I've met two people in my life that have worths in the tens of millions, one drove a WRX, the other one drove a trayback Falcon ute. Both also have a collection of amazing cars, but that's not what they drive day-to-day.

      • +1

        Holy shit

        Let me know which firm you work for so I don't invest in it

        Any nob who considers a depreciating asset an investment is a nob

        A bigger nob if you work as an investment analyst

        Fark me dead, it nearly gave me a heart attack reading this comment

      • I'm 27. Started in administration (payroll) and moved into assistant acc. and now accountant trying to be qualified. Salary have grown 50% last 2 years and excellent references ranging from receptionist to managing director and CFO from 3 companies. I did not leave because I dislike the company or management. I left simply because I was poached by manager who left, and wanted to bring me along and develop my career to the next level as he thought I have potential and quick thinking with determination to get to the end of the task. I don't make big bucks, but directors I spoke to always spoke highly of me in terms of attitude and integrity.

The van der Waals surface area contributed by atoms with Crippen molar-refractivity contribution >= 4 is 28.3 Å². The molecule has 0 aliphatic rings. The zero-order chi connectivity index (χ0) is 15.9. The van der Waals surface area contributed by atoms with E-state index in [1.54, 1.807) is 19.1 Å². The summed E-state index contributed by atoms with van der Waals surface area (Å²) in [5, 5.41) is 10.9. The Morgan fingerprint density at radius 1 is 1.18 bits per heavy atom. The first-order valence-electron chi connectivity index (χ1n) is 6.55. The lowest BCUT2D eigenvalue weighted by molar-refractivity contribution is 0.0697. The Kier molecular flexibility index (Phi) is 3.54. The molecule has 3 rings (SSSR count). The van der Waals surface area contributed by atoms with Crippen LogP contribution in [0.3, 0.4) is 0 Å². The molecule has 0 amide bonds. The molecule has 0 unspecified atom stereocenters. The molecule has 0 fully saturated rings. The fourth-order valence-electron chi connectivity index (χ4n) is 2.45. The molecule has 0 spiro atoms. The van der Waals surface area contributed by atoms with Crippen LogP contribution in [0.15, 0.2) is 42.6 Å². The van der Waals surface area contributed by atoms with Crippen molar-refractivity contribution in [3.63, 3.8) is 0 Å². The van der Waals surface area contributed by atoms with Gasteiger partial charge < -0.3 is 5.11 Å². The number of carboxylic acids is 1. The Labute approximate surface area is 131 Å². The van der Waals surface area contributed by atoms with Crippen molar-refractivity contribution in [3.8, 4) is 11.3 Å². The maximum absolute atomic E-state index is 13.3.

I have no car. I bought a house instead when parents asked me to get a car with deposits they funded me (I refused but they insisted). I also have some savings, and bought a pair of New Balance 1500v2 from the recent Bupa 50% off. I run to train station and commute in the cabin to work when I feel alright. Take the bus to train station when I don't feel good. Shower at work and start my day like this everyday. I work in investment industry too.

        Warren Buffett still doesn't drive a $80,000 car, but he's worshipped by many.

      • Actually it will leave a negative impression.

        People might like the car and act imrpessed, but your judgement is being questioned.